Tuesday, 21 June 2011

Philippine Literature: Socio-Historical Background

The Pre-War (from the 20's to 1941)

            Historically, Philippine Literature in English began with the coming of the Americans in 1898. The Filipinos learned another foreign language and were introduced to another alien culture. Used to the “leisurely tempo and ornate phraseology of the Castilian speech”, they had to adapt to a new language that was more or less direct and less florid. Spanish continued to dominate the circle of the elite but in the 30’s, it began to give way to English. At the same time, the vernacular languages continued to be used in the homes even while Tagalog, the language of the capital and the provinces around it, successfully held its own against English and Spanish.

            “The most effective means of subjugating a people,” write Renato Constantino, “is to capture their minds.” The Americans made English the medium of communication in the bureaucracy, and the medium of instruction in schools. It became therefore both an instrument for the acquisition of social status and even a requisite for employment. Hence, English was considered the official language of communication.

            As previously mentioned, Spanish was retained in the homes and the business establishments of the old aristocracy who clung to the power and prestige which they had during the Spanish era. Soon, however, English gradually replaced it and was picked up by the middle class, the new economic and intellectual elite. The young generation became themselves the purveyor and staunch exponents of English, making it the medium of communication among themselves.

            With the improvement of Fil-American relationship, American soldiers who were the first public school teachers, were replaced by professional teachers who at the start were all American teachers, in fact, who exercised the initial and one of the more important influences on the first Filipino writers in English.

            A landmark in the literary development of the country along the lines of Western cultural traditions, was the establishment of the University of the Philippines in 1908. More and better teachers, Americans and Filipinos alike, here harnessed. Inevitably, therefore, for better or for worse, both in concept and technique, the educational system followed that of the United States.

            The changes wrought since the Commonwealth era in 1935, like the teaching of the lives of Filipino national heroes, the introduction of a wider concept of education, and the introduction of community schools affected literature to a considerable degree, mostly for the better. With the inauguration of the Commonwealth, Tagalog began to assume a national role. It is now taught in schools and since 1940 has been considered one of the official languages of the country. Sympathizers to the cause of English blame the teaching of Tagalog, or Filipino, as a factor in the deterioration of English especially among college students after the war.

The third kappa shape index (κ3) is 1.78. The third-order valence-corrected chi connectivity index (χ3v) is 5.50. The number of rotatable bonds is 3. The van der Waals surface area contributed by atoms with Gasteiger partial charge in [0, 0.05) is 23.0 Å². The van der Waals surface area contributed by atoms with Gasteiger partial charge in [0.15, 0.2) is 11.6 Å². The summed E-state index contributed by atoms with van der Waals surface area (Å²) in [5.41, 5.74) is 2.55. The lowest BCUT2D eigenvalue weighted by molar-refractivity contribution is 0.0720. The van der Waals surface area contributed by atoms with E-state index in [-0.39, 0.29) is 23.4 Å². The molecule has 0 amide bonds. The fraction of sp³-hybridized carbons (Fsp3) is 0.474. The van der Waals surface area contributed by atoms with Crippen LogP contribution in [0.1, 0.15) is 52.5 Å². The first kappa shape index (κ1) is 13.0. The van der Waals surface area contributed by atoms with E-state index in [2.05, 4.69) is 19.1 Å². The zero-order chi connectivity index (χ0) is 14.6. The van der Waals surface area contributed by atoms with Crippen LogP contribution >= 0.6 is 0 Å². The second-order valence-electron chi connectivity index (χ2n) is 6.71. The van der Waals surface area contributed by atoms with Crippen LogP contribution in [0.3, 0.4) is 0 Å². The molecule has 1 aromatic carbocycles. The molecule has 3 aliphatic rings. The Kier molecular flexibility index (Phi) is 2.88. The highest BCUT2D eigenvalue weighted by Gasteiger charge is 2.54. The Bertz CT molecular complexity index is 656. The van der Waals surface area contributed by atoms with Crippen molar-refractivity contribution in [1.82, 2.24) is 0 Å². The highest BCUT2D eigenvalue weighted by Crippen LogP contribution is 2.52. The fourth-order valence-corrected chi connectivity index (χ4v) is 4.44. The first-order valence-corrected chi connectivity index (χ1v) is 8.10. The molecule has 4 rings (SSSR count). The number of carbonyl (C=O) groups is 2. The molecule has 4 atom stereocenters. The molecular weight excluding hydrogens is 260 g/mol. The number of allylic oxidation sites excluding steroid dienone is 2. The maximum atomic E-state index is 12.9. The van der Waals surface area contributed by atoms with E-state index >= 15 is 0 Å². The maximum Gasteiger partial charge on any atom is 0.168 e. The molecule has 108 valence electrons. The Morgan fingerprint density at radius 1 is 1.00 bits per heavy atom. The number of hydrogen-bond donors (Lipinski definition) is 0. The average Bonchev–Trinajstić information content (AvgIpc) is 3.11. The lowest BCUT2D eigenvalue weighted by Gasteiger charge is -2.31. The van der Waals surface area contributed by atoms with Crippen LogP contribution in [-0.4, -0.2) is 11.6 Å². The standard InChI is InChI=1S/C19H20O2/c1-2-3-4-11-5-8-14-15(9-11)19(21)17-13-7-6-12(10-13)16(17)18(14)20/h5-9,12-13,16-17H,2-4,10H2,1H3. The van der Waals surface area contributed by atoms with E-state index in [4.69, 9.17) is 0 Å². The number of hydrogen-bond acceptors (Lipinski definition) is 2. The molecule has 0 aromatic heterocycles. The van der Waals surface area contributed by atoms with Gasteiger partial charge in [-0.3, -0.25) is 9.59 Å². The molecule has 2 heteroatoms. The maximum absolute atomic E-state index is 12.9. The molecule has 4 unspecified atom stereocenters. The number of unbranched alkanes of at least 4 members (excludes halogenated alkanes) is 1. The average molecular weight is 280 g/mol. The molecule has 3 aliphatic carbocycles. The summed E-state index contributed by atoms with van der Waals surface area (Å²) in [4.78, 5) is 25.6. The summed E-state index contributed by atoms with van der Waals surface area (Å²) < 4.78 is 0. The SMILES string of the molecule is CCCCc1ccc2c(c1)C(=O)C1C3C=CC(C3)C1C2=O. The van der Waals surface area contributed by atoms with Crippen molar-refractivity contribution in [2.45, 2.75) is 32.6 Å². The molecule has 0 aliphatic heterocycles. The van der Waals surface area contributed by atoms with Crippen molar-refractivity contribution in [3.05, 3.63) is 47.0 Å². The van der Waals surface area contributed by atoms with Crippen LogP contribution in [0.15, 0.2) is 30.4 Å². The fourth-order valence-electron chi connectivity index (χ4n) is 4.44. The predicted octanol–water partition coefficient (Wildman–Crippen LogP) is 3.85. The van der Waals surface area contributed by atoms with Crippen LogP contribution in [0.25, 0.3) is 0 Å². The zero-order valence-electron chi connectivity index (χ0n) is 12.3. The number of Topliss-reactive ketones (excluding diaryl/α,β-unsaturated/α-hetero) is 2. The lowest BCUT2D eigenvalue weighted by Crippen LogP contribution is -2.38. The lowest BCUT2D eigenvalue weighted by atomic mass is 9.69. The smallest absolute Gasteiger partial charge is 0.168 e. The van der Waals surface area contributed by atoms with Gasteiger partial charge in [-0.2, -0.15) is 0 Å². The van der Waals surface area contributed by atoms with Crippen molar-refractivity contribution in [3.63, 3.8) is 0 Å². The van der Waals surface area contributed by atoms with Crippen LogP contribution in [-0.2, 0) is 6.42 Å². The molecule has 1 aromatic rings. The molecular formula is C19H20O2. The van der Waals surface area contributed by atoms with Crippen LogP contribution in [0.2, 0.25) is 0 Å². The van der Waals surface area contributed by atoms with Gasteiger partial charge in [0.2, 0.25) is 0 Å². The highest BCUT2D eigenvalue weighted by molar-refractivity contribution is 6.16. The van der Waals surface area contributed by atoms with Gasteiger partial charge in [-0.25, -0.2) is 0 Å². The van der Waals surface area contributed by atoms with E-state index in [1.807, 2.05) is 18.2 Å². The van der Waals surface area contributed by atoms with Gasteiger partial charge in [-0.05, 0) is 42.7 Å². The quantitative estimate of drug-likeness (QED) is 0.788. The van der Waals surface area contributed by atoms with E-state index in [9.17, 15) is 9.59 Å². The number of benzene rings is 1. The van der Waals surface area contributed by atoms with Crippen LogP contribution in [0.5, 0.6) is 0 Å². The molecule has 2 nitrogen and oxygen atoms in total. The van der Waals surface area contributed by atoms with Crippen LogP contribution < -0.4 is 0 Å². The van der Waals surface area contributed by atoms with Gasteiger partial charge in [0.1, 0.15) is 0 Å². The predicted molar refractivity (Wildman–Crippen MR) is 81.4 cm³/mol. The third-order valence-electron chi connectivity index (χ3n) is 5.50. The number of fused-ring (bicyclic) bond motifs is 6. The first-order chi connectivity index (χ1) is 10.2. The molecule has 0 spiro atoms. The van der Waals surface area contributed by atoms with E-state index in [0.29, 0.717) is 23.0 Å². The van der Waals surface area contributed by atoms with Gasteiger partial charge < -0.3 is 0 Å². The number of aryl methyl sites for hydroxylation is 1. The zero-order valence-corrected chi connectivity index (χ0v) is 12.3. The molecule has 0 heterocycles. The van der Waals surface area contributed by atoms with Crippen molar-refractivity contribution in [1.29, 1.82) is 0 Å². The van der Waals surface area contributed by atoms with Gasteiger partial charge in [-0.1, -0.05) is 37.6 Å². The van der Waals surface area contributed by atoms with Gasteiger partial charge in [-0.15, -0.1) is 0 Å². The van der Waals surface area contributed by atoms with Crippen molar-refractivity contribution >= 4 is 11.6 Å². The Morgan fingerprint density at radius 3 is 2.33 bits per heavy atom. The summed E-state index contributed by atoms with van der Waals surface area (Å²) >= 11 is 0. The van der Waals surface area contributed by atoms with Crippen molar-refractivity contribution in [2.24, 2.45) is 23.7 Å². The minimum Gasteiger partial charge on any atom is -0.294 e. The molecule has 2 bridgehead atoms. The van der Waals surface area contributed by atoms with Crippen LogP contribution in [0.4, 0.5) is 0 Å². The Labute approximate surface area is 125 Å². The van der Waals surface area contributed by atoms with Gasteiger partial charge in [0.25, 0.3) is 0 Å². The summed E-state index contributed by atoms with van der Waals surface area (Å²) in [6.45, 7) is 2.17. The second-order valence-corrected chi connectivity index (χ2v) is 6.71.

The almost four centuries of foreign dominations had made many Filipinos proficient in several tongues. By learning Spanish and English, educated Filipinos came into contact with the humanistic and scientific works of the most advanced countries of the world. On the other hand, some scholars claim that the acquisition of this Western cultural orientation resulted in the “submergence of those Asian values which are the bases of the national culture evolution,” quoting Renato Constantino historian-writer.

            With American textbooks, American instructors, American writers as models, the Filipinos started to learn not only a new language and a new way of life alien to their traditions. This began their Western education, or mis-education, as some would put it; the start of a colonial orientation, or disorientation. On the other hand, there were those who insisted that this kind of education was really “a grace rather than a scourge,” an evolution into progress, from dark obscurantism into enlightenment.

            However, one would want to look at it, the fact remains that literature of the pre-war years was influenced, shaped, and inspired by the historical conditions that surrounded the country.

            The Commonwealth period was interrupted by the Japanese naval bombers attacking Pearl harbour in Hawaii in December, 1941. The United States declared was against Japan and the war in the Pacific was on. The bitter experiences during the Japanese occupation, the three long agonizing years of war, became the subject of literature and continued to be long after the last sounds of war had died down.

            The damage done by this historical event to the Filipinos was indeed incalculable. The ravages of war had left an imprint not only on the economy of the country but on its literature as well.




            ref: Philippine Contemporary Literature in English, Ophelia A. Dimalanta, et.al.